The nation’s nuclear power industry — stuck in a decades-long deep freeze — is thawing. Utilities are poised to build a new generation of nuclear plants 30 years after the Three Mile Island accident, whose anniversary was Saturday, halted new reactor applications. The momentum is being driven by growing public acceptance of relatively clean nuclear energy to combat global warming. Several companies have taken significant steps that will likely lead to completion of four reactors by 2015 to 2018 and up to eight by 2020. All would be built next to existing nuclear plants. Southern Co. (SO) says it will begin digging an 86-foot-deep crater this June in Vogtle, Ga., to make way for two reactors after recently winning state approval, though it won’t pour concrete until it gets a federal license, likely in 2011. At least five power companies have signed contracts with equipment vendors. And Florida and South Carolina residents this year began paying new utility fees to finance planned reactors. The steps signal that a nuclear renaissance anticipated for several years is finally taking shape. Seventeen companies have sought U.S. federal approval for 26 reactors since late 2007. 

Posted under Uncategorized by Jillian Becker on Monday, March 30, 2009

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Controlling the universe 0

 Mark Steyn points out:

Writing in the Chicago Tribune last week, President Barack Obama fell back on one of his favorite rhetorical tics: "But I also know," he wrote, "that we need not choose between a chaotic and unforgiving capitalism and an oppressive government-run economy. That is a false choice that will not serve our people or any people."

Really? For the moment, it’s a "false choice" mainly in the sense that he’s not offering it: "a chaotic and unforgiving capitalism" is not on the menu, which leaves "an oppressive government-run economy" as pretty much the only game in town. 

Posted under Commentary by Jillian Becker on Sunday, March 29, 2009

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Surrendering to the new superstition 1

 Here comes world-wide socialism, enforced by world government.

From Canada Free Press

 A United Nations document on "climate change" that will be distributed to a major environmental conclave next week envisions a huge reordering of the world economy, likely involving trillions of dollars in wealth transfer, millions of job losses and gains, new taxes, industrial relocations, new tariffs and subsidies, and complicated payments for greenhouse gas abatement schemes and carbon taxes — all under the supervision of the world body.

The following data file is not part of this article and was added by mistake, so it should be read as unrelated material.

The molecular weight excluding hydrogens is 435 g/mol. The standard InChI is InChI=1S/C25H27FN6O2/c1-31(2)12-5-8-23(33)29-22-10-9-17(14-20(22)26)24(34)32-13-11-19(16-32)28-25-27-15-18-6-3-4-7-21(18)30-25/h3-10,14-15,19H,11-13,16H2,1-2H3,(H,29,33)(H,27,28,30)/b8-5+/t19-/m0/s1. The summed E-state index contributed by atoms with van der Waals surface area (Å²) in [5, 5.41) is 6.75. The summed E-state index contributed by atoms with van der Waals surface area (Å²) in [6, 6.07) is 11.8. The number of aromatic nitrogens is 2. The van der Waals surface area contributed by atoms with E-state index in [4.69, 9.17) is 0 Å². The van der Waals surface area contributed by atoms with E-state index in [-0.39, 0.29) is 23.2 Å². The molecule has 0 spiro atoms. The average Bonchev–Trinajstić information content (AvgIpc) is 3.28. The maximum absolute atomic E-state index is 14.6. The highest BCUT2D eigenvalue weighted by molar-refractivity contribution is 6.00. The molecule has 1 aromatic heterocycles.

Those and other results are blandly discussed in a discretely worded United Nations "information note" on potential consequences of the measures that industrialized countries will likely have to take to implement the Copenhagen Accord, the successor to the Kyoto Treaty, after it is negotiated and signed by December 2009. The Obama administration has said it supports the treaty process if, in the words of a U.S. State Department spokesman, it can come up with an "effective framework" for dealing with global warming.

The short good-bye 0

 Not all the news is bad. Here and there is a glimmer of light.

According to ABC news:

A would-be suicide bomber accidentally blew himself up, killing six other militants as he was bidding them farewell to leave for his intended target, the Interior Ministry said.

"The terrorist was on his way to his destination and saying good-bye to his associates and then his suicide vest exploded," a statement from the ministry said.

Taliban-led attacks in Afghanistan have escalated in the past year with suicide and roadside bombings insurgents’ weapons of choice.

The incident happened in Helmand province in southern Afghanistan where mainly British troops are struggling against a growing Taliban-led insurgency.

 

Posted under Uncategorized by on Friday, March 27, 2009

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A storm in the teacup of the right 0

One of our editors, C. Gee, comments:

 Is it unAmerican to want Obama to fail?

 There is a storm in the teacup of the right blogosphere. Charles Johnson of LGF, whom we greatly admire and usually agree with, opines that Republicans are wrong to say they want Obama – who has called himself  ‘The Ones we have been waiting for’ -  to fail, as the vast middle of the nation will hear this as wanting America to fail. These people, apparently, do not want any American president to fail.

Well, it is time the vast middle of the nation opened its ears and really listened to what is being said. If they had done that during 2008, they would not have voted in a president that wants America to fail. The vast middles may have liked The Ones’ positive message of hope and change. But his actual policies are already undermining this nation, preparing the way for the international socialist utopia. 

The left wanted Bush to fail, because they wanted America to fail. They still do. Wanting The Ones to fail is not tit-for-tat, or descending to the Left’s level. It is a  principled political stance, whether articulated or not.

We want The Ones to fail so that America can survive and protect what is left of civilization in this increasingly nasty world. And it is senselessly prissy to draw a distinction between saying we want The Ones to fail and saying we want his policies to fail. The Ones has no political existence other than in his policies.

Some pills should not be sugar-coated, some messages should not be massaged.

Posted under Commentary by Jillian Becker on Thursday, March 26, 2009

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Going over the falls 1

We draw our readers’ attention to the comments made by ‘roger in florida’ on our post below, The budding American dictatorship.